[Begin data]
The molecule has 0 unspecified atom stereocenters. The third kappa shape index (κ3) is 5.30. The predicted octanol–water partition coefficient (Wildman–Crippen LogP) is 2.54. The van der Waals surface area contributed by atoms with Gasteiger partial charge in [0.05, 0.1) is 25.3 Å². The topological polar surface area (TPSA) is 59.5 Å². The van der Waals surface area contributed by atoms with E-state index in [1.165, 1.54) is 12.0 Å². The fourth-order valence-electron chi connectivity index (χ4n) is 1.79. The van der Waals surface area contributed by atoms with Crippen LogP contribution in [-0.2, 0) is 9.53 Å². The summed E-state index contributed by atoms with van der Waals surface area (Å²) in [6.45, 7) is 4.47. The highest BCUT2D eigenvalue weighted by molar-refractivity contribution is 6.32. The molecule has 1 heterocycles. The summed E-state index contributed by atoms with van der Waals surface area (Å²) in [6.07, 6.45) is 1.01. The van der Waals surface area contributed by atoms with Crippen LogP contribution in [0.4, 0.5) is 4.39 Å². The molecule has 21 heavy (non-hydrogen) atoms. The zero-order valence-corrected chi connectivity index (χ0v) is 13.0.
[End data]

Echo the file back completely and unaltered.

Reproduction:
The molecule has 0 unspecified atom stereocenters. The third kappa shape index (κ3) is 5.30. The predicted octanol–water partition coefficient (Wildman–Crippen LogP) is 2.54. The van der Waals surface area contributed by atoms with Gasteiger partial charge in [0.05, 0.1) is 25.3 Å². The topological polar surface area (TPSA) is 59.5 Å². The van der Waals surface area contributed by atoms with E-state index in [1.165, 1.54) is 12.0 Å². The fourth-order valence-electron chi connectivity index (χ4n) is 1.79. The van der Waals surface area contributed by atoms with Crippen LogP contribution in [-0.2, 0) is 9.53 Å². The summed E-state index contributed by atoms with van der Waals surface area (Å²) in [6.45, 7) is 4.47. The highest BCUT2D eigenvalue weighted by molar-refractivity contribution is 6.32. The molecule has 1 heterocycles. The summed E-state index contributed by atoms with van der Waals surface area (Å²) in [6.07, 6.45) is 1.01. The van der Waals surface area contributed by atoms with Crippen LogP contribution in [0.4, 0.5) is 4.39 Å². The molecule has 21 heavy (non-hydrogen) atoms. The zero-order valence-corrected chi connectivity index (χ0v) is 13.0.